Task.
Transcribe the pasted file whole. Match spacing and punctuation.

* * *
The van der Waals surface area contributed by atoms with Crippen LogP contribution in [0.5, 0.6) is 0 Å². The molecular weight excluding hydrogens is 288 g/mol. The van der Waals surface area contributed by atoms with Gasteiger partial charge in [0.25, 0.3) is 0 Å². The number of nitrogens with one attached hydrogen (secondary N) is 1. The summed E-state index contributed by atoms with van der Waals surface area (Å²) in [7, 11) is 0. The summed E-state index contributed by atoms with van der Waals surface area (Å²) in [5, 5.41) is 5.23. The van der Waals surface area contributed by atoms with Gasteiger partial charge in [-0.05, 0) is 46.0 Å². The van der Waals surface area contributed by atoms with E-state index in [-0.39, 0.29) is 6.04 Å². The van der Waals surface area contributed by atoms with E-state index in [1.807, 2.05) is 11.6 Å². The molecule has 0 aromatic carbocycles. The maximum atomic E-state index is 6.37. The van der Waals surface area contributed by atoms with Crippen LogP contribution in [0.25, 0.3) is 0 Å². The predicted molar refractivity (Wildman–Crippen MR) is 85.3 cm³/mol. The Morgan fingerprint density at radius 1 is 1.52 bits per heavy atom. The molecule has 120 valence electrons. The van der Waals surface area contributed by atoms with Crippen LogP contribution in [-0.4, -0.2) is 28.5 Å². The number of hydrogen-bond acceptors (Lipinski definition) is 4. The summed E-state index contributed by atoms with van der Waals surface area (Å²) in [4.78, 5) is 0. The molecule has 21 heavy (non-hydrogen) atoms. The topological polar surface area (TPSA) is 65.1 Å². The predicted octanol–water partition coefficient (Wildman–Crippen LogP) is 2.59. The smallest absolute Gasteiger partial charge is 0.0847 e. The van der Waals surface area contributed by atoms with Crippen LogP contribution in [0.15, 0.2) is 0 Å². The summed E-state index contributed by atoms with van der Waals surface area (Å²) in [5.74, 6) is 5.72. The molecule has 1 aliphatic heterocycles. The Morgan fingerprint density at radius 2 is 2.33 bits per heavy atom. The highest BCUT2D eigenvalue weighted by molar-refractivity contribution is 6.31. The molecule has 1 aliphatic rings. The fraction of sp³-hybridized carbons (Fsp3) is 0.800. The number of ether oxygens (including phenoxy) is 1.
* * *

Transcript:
The van der Waals surface area contributed by atoms with Crippen LogP contribution in [0.5, 0.6) is 0 Å². The molecular weight excluding hydrogens is 288 g/mol. The van der Waals surface area contributed by atoms with Gasteiger partial charge in [0.25, 0.3) is 0 Å². The number of nitrogens with one attached hydrogen (secondary N) is 1. The summed E-state index contributed by atoms with van der Waals surface area (Å²) in [7, 11) is 0. The summed E-state index contributed by atoms with van der Waals surface area (Å²) in [5, 5.41) is 5.23. The van der Waals surface area contributed by atoms with Gasteiger partial charge in [-0.05, 0) is 46.0 Å². The van der Waals surface area contributed by atoms with E-state index in [-0.39, 0.29) is 6.04 Å². The van der Waals surface area contributed by atoms with E-state index in [1.807, 2.05) is 11.6 Å². The molecule has 0 aromatic carbocycles. The maximum atomic E-state index is 6.37. The van der Waals surface area contributed by atoms with Crippen LogP contribution in [0.25, 0.3) is 0 Å². The predicted molar refractivity (Wildman–Crippen MR) is 85.3 cm³/mol. The Morgan fingerprint density at radius 1 is 1.52 bits per heavy atom. The molecule has 120 valence electrons. The van der Waals surface area contributed by atoms with Crippen LogP contribution in [-0.4, -0.2) is 28.5 Å². The number of hydrogen-bond acceptors (Lipinski definition) is 4. The summed E-state index contributed by atoms with van der Waals surface area (Å²) in [4.78, 5) is 0. The molecule has 21 heavy (non-hydrogen) atoms. The topological polar surface area (TPSA) is 65.1 Å². The predicted octanol–water partition coefficient (Wildman–Crippen LogP) is 2.59. The smallest absolute Gasteiger partial charge is 0.0847 e. The van der Waals surface area contributed by atoms with Crippen LogP contribution in [0.15, 0.2) is 0 Å². The summed E-state index contributed by atoms with van der Waals surface area (Å²) in [5.74, 6) is 5.72. The molecule has 1 aliphatic heterocycles. The Morgan fingerprint density at radius 2 is 2.33 bits per heavy atom. The highest BCUT2D eigenvalue weighted by molar-refractivity contribution is 6.31. The molecule has 1 aliphatic rings. The fraction of sp³-hybridized carbons (Fsp3) is 0.800. The number of ether oxygens (including phenoxy) is 1.